The Proofreader’s Parlour
A BLOG FOR EDITORS, PROOFREADERS AND WRITERS
In this series, I’ll show you several ways to use a chatbot to engage with your readers, expand your fan base and put a smile on people’s faces! Today, the focus is on building a bot campaign to market a book on Facebook.
Bots are still a massively underused tool so incorporating them into your book-promotion strategy now will help you to stand out.
This post featured in Joel Friedlander's Carnival of the Indies #86
What’s a chatbot?
In short, a chatbot is a computer program that simulates human conversation. I built my own chatbot in August.
Yes, it's a computer program but it's helping me digitally with my business so I wanted it to have a face and a name that I could work into my chatbot marketing campaigns.
I called it Lulu and asked my friend, illustrator Rachel Holmes, to create the design. I think she did a great job of putting the art into artificial intelligence ... this is what Lulu looks like! Cute, isn’t she?
Here are a few things you should know about the chatbot tools I’ll show you:
Building your bot
My preferred bot-building platform is ManyChat. It’s straightforward to navigate and I appreciate being able to run four simultaneous live campaigns free of charge.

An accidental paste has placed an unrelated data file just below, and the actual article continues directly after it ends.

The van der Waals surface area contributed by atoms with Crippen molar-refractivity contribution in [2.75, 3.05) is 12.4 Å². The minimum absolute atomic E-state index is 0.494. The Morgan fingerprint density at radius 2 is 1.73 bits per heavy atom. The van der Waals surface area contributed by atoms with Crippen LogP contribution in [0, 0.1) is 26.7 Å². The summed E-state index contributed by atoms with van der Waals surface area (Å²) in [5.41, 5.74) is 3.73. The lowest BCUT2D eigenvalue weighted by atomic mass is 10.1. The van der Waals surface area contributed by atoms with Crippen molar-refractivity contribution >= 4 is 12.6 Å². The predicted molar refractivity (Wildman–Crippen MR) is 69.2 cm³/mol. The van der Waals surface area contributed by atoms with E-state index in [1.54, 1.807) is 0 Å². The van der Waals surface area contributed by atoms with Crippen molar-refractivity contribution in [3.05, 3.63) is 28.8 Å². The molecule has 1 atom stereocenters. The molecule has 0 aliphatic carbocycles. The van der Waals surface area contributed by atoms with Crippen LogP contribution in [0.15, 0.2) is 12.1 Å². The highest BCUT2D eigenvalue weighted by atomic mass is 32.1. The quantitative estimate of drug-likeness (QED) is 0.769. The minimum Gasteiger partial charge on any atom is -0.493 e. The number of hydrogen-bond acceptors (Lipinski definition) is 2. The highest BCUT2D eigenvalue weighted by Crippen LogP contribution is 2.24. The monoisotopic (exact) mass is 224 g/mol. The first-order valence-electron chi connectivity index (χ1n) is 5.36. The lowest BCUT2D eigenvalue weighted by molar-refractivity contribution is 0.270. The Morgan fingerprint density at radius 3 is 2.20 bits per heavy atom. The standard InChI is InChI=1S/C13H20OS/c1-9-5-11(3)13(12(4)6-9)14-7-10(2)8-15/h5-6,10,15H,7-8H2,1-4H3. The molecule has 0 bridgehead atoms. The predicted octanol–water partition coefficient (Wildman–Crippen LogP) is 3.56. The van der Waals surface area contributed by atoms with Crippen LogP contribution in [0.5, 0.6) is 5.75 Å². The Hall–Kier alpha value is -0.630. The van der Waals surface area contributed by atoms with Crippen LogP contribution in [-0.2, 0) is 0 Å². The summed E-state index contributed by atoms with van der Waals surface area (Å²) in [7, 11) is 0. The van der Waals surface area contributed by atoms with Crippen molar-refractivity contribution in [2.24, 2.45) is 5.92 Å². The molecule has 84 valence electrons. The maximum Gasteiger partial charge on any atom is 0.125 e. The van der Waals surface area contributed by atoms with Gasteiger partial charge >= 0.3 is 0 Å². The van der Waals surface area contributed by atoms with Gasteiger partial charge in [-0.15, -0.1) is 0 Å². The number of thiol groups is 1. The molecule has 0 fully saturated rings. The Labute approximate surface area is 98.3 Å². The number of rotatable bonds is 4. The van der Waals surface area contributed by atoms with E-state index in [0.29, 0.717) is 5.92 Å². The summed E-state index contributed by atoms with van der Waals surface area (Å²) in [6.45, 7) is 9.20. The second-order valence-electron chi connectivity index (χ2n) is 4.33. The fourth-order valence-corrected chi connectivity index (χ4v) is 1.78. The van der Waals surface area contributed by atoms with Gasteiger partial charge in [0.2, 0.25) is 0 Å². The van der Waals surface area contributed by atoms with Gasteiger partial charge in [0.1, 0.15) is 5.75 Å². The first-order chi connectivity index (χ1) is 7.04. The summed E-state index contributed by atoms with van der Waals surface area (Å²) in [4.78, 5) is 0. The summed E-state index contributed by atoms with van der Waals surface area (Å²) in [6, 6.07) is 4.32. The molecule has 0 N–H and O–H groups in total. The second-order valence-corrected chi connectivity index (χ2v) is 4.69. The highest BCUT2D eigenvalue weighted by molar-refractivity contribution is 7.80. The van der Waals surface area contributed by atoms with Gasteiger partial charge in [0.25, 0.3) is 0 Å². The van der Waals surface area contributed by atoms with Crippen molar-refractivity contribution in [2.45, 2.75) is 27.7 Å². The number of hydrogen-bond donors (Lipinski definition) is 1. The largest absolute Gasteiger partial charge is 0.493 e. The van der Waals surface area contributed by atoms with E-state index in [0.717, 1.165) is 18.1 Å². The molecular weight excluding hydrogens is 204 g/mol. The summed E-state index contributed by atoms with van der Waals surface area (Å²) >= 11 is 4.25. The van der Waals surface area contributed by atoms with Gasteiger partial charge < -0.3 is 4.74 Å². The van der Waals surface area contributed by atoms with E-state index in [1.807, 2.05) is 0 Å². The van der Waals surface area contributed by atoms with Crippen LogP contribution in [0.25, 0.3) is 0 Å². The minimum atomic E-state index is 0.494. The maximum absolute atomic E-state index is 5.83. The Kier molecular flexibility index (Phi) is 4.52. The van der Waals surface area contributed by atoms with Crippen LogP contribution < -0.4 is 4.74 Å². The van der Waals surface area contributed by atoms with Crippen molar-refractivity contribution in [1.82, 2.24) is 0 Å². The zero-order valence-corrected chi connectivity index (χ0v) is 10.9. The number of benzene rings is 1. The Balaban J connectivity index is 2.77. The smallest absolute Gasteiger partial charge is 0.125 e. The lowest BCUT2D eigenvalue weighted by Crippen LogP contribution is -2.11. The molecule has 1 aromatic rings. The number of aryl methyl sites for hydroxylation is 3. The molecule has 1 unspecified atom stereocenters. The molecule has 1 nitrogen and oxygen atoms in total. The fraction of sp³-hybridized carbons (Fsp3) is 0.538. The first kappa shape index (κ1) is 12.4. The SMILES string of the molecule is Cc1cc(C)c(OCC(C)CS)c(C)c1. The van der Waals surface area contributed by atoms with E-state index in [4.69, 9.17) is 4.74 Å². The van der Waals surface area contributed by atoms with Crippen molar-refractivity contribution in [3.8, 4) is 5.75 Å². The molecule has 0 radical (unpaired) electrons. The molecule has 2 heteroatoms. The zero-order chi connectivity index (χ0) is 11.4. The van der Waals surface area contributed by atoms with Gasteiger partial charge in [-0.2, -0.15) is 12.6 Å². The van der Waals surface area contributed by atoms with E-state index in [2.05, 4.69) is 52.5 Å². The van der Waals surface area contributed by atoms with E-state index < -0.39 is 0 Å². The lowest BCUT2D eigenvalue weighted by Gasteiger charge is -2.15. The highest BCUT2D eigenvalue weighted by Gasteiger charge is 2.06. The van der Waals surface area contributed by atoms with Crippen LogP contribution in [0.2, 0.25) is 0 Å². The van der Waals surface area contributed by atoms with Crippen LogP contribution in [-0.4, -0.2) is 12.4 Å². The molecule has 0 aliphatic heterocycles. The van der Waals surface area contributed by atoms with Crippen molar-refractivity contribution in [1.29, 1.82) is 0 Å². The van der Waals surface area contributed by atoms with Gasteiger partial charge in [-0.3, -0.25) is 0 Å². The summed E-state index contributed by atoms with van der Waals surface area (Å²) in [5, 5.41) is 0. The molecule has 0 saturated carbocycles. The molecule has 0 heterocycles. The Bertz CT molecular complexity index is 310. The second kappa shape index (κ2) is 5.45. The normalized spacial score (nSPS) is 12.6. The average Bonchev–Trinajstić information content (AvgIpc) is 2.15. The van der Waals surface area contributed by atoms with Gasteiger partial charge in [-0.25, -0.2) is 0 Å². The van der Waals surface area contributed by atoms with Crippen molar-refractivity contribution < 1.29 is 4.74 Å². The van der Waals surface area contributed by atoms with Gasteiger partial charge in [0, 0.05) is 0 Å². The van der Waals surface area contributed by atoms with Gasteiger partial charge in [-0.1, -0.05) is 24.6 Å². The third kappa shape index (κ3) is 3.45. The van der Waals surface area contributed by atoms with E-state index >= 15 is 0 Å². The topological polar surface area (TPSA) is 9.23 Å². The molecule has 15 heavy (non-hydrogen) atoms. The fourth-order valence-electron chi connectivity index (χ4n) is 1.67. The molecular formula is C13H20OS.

There are restrictions with the free version – for example, you can’t automatically transfer subscribers to your mailing list – but you can still do a huge amount without spending a bean.
In this article I’m focusing on how to use the Facebook comments growth tool for book marketing. To follow my lead you'll need to have set up your own ManyChat account and linked it to your Facebook Page.
The ManyChat Facebook comments campaign
Where to find it: Growth tools > New growth tool > Other growth tools > Facebook comments.
Potential goals: Pre-launch promotion, fan-base engagement, mailing-list growth, sample-chapter delivery, conversation, landing-page link, and bookstore pre-order.
Here’s an image of the fake book I've knocked up for demonstration purposes. In my sample promotion campaign, I’m offering fans the opportunity to enter a free draw. The winner will have their name assigned to a key supporting character.
Let's see how we can use a chatbot and a Facebook Page to deliver this campaign and achieve the goals outlined above.
Here's how it works. Facebook wants to keep people on Facebook – the longer people stick around, the more likely they are to click on paid ads. And if advertisers generate leads with their ads, they’re likely to buy more. That means more money for Facebook.
Facebook also wants to provide a good user experience because that will encourage more people use the platform.
Users who are having a good time will feel informed, engaged, entertained and helped. Facebook's algorithm identifies content that ticks those boxes and prioritizes it. Key indicators are likes, shares, comments and time spent engaging with a post (e.g. when watching a video).
The more engagement you create on a Page post, the more Facebook will reward you for your neighbourly behaviour by pushing your content beyond your existing community (friends, followers and likers).
Comments are the powerhouse behind this campaign tool.